USA Banner

Official US Government Icon

Official websites use .gov
A .gov website belongs to an official government organization in the United States.

Secure Site Icon

Secure .gov websites use HTTPS
A lock ( ) or https:// means you’ve safely connected to the .gov website. Share sensitive information only on official, secure websites.

Site Notification

Site Notification

The latest information on the Coronavirus Disease 2019 (COVID-19) is available on coronavirus.gov.

U.S. Department of Transportation U.S. Department of Transportation Icon United States Department of Transportation United States Department of Transportation

How do I get a Commercial Driver's License?

Getting Started

Getting a CDL involves several steps. There are medical requirements and residency requirements besides knowledge and skills requirements.

  • The first step is to get a copy of your state's Commercial Driver’s Licensing (CDL) Manual. The manual is available in their field locations, downloaded from their website and printed. Each state has its own processes to getting the CDL.
  • The second step is to decide which type of vehicle and what kind of driving you want to get the license for.
  • There are 3 classes of CDLs with endorsements for specialized qualifications for vehicles like school buses, tank trucks, tractor trailers, etc. Each types of CDL and endorsement requires you pass a skills test and in some cases a written test. It is important to make sure you pass all the required tests or risk having restrictions on your license.
  • You may be required to complete driver training before taking the skills or written test--See Entry-Level Driver Training for more details.

Once you've finished getting informed and making decisions, there are two basic steps to getting a CDL:

Step 1: Get the Commercial Learners Permit (CLP)

A commercial learner's permit (CLP) is a permit that only authorizes you to practice on public roads with a qualified CDL holder sitting next to you. Getting the permit involves more than just passing all the knowledge tests for the type of driving you want to do. To make sure that you are eligible your driving record is checked for the last 10 years in all 50 states and the District of Columbia. You need to bring in the proof that your state accepts to show that you are medically qualified. Most types of commercial driving require a DOT medical card, requiring a DOT physical. Your state may require specific documents it wants to see to prove your name and proof of residency. There are fees for getting the CLP. Reading and following the instructions in your states CDL Manual streamlines the process.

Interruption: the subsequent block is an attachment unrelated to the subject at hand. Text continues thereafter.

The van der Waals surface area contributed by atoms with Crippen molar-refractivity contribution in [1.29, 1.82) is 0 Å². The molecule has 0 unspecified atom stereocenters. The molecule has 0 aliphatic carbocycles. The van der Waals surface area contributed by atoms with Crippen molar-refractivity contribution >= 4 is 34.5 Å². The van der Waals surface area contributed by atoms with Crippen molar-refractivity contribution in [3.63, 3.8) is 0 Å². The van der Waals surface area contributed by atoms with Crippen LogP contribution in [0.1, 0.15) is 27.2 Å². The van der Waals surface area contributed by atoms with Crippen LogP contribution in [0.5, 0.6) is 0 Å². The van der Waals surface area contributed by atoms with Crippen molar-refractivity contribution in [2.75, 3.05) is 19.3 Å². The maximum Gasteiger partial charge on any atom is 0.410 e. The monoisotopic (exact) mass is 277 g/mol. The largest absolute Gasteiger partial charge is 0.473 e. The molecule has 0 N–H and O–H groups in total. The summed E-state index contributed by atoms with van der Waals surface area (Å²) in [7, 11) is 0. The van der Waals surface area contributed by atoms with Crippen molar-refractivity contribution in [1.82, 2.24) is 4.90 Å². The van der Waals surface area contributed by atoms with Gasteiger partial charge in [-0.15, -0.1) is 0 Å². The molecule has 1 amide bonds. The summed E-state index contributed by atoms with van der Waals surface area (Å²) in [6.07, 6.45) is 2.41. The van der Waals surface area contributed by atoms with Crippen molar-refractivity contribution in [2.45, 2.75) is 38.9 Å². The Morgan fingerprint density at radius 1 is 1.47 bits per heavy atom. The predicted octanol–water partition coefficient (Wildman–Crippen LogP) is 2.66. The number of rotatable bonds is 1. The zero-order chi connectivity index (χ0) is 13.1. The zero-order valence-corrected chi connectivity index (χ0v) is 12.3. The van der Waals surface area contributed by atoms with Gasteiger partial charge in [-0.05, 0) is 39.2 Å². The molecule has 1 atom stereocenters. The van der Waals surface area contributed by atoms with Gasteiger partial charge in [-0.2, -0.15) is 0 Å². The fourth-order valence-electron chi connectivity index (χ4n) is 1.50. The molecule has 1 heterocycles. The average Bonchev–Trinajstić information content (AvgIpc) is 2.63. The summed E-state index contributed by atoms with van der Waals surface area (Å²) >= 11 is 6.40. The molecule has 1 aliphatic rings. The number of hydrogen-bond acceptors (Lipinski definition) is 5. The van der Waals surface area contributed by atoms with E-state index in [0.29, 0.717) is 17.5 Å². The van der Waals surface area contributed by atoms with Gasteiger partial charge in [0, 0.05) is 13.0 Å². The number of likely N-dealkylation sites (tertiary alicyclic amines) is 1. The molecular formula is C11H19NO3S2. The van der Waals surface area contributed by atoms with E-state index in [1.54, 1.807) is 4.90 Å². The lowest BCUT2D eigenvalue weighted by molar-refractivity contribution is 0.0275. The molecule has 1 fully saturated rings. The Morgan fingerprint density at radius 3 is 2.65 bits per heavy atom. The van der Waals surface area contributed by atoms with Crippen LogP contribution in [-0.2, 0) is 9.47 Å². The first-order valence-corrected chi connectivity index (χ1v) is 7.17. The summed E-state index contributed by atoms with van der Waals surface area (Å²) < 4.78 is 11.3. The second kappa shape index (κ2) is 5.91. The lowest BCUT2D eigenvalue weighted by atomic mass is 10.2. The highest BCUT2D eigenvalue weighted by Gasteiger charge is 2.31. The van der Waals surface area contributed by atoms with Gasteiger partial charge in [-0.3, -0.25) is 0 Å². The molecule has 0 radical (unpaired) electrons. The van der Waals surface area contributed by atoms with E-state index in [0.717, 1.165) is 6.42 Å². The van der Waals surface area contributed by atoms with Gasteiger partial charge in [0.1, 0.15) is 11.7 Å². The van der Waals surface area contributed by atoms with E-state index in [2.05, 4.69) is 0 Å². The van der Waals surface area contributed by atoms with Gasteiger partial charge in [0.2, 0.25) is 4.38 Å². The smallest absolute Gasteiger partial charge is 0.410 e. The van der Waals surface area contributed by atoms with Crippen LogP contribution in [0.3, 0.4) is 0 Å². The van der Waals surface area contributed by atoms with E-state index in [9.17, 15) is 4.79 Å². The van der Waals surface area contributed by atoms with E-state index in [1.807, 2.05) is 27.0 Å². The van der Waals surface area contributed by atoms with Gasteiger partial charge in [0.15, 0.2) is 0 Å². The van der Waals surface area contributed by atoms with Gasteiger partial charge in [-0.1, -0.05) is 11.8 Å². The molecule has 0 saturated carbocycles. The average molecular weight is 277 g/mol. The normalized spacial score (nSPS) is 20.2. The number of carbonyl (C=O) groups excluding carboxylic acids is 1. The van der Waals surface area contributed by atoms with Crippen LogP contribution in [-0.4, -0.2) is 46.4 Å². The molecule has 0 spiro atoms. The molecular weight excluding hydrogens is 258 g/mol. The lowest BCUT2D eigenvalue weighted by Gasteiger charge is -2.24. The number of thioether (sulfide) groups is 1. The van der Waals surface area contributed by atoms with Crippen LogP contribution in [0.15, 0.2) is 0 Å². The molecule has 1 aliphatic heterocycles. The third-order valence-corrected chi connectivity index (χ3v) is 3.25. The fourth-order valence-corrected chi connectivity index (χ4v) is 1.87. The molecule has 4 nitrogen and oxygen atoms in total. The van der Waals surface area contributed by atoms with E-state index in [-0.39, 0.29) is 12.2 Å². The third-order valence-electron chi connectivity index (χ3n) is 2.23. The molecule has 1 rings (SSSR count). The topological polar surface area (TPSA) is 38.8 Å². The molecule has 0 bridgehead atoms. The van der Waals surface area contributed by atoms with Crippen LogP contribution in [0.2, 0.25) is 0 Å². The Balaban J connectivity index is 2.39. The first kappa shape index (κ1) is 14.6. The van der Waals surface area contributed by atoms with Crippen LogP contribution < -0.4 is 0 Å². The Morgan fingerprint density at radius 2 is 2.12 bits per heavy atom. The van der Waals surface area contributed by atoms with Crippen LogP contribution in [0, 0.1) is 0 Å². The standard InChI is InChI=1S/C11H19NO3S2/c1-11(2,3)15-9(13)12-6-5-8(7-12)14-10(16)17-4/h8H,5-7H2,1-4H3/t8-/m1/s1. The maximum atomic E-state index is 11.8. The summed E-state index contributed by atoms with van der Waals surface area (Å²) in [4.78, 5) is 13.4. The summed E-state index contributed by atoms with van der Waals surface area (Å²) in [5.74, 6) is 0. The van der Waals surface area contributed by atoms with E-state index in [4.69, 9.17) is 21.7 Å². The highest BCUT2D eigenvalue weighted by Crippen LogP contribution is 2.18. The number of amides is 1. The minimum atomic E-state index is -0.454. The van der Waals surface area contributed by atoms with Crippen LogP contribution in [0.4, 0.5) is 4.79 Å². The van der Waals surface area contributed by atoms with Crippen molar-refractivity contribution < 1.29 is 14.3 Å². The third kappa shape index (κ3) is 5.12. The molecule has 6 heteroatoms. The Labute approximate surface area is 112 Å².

Step 2: Get the Commercial Driver’s License (CDL)

You are required to possess the CLP for 14 days before taking the CDL skills test.

You may be required to complete training before taking the skills test. Some States require the successful completion of CDL training prior to testing. Beginning February 7, 2022, drivers applying for a Class A or Class B CDL for the first time must complete entry-level driver training with a registered training provider prior to testing (for more information, visit https://tpr.fmcsa.dot.gov). Regardless of requirements, it is highly recommended that you practice the inspection tests and maneuvers in the CDL Manual that you will be tested on with a qualified individual before showing up for the test. You must pass all 3 parts of the Skills Test: the Vehicle Inspection Test, the Basic Controls Test, and the Road Test. Your state may even allow you to use their “training aid” to help you remember items on the vehicle inspection checklist. Taking the skills test is no guarantee that you will pass.

Once you have passed the skills test you need to take the documentation to the counter for processing. Some States will give you the CDL that same day, while others send it to you in the mail. Regardless make sure that everything is correct before you leave the counter. It can be costly and embarrassing if you find a mistake later.

Note: FMCSA issued a waiver for certain CDL requirements, effective December 1, 2020 through February 28, 2022. Learn more

Any summary, description, or paraphrase of a regulatory requirement on this site is intended to provide general guidance only.  Please consult the text of the Federal Motor Carrier Safety Regulations for a full account of the applicable requirements.

Reminder

FMCSA does not issue Commercial Driver's Licenses (CDLs). State governments are responsible for issuing CDLs.

Last updated: Monday, January 24, 2022